One such expert, Kathy Kolbe, has researched and assessed individuals for 30 years and is considered to be one of the world’s leading authorities on human instincts and conation, meaning any natural tendency, impulse, striving, or directed effort.

To maximize potential and financial success, Kolbe says, companies need to build on the strengths of employees, assign them to roles where they can shine and put them on teams that have diversity in methods of problem solving.

“Most people hire their clones,” says Kolbe, who is the founder of Kolbe Corp. and the Center for Conative Abilities.

Kolbe says there are three types of companies right now, “The ones that were poorly managed or poorly positioned that are gone or near gone, the ones that are thriving because they are excelling in every category and the ones that are in the middle and could go either way.

“And those are the companies we are trying to help,” she says.

Kolbe says that human resources is now more a science than an art. “We can go in and tell a company within 80 percent probability if they are going to be successful, and we can tell them how to improve the probability.” She says the conative part of the brain gives you a picture of how a person naturally succeeds and also if he or she would be a good fit within certain companies.

Changes and innovations in technology have also altered the way restaurant companies operate their human resources departments.

“Traditionally, human resources has been a very paper-driven department, but that’s definitely not the case anymore,” says Steven Wallace, executive vice president and chief people officer at Real Mex Restaurants Inc.

“And that makes good business sense because the better job that companies can do to automate the paper side of things allows more time to be spent on the people side of the business, where it can really make a difference to the bottom line.”

Wallace, who heads the team that oversees about 160 units including Chevys, Acapulco, and El Torito restaurants, says his company has been in a highly leveraged situation and unable to purchase the latest technologies until now. Real Mex Restaurants filed Chapter 11 reorganization in late 2011.

“As we exit our financial restructuring, we will be able to automate some of these paper-based systems like the onboarding process (hiring),” he says. Other changes currently under way include a new accounting system and back-office system that includes a labor-scheduling module. “This helps provide ideal food costs, and also scheduling the staff. We believe this will result in reduced food costs and create more accountability.”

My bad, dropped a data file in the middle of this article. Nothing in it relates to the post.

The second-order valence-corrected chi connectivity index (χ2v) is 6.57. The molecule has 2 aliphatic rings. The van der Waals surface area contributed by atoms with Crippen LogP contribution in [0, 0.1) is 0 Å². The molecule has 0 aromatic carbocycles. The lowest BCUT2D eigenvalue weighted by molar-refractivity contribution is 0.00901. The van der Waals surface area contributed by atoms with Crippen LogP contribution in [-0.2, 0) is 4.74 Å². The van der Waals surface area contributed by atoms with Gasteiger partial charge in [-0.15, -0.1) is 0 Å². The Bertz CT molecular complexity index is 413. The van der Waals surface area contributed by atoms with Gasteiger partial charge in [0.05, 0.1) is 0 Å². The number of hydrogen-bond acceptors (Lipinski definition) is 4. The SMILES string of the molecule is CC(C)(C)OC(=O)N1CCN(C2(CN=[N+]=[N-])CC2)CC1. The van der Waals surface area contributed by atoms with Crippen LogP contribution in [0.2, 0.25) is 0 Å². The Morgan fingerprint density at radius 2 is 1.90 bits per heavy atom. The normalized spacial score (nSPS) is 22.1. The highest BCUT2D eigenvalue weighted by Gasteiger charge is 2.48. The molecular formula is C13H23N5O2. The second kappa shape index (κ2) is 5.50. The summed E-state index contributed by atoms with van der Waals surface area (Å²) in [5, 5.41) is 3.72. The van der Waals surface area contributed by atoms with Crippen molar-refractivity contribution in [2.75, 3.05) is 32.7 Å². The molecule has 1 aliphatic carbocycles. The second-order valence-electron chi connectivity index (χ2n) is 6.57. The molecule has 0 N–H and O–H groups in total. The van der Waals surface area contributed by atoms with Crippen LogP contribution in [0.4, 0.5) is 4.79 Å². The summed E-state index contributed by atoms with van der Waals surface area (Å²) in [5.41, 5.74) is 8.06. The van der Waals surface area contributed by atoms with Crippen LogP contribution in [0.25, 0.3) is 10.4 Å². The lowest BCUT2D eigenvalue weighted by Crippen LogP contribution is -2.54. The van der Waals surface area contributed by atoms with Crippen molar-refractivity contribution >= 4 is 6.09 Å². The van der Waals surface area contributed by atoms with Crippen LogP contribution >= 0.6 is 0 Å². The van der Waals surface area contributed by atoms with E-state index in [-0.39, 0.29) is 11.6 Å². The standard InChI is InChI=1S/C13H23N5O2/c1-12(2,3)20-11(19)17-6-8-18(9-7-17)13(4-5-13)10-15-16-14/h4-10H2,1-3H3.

Wallace says there are a lot of vendors for technology tools and a variety of solutions, leaving companies the job of piecing together an integrated solution from a plethora of options. “You have to have a good relationship with the IT department and strong industry contacts to bounce ideas off of.”

Over the last decade human resources departments have greatly changed the way they go about their business.


Joleen Goronkin
president of People & Performance Strategies

“The big change is driving business results instead of being focused on compliance and filling positions,” says Joleen Goronkin, president of People & Performance Strategies, an HR consultancy. “HR has a seat at the table now, but they have to be able to add value to the organization, not just fill a chair. HR is being held accountable for results in areas they have not before.”

Goronkin says there is a direct link between the bottom line and turnover, training costs, compensation strategies, benefits management, recruitment, sales and cost-reduction training. “These can be measured just as any other P&L line item. There are indirect links to the bottom line as well when you consider employee engagement, employee relations, guest satisfaction, leadership development and compliance training.”

Quist says these tools are more important in this challenging economy.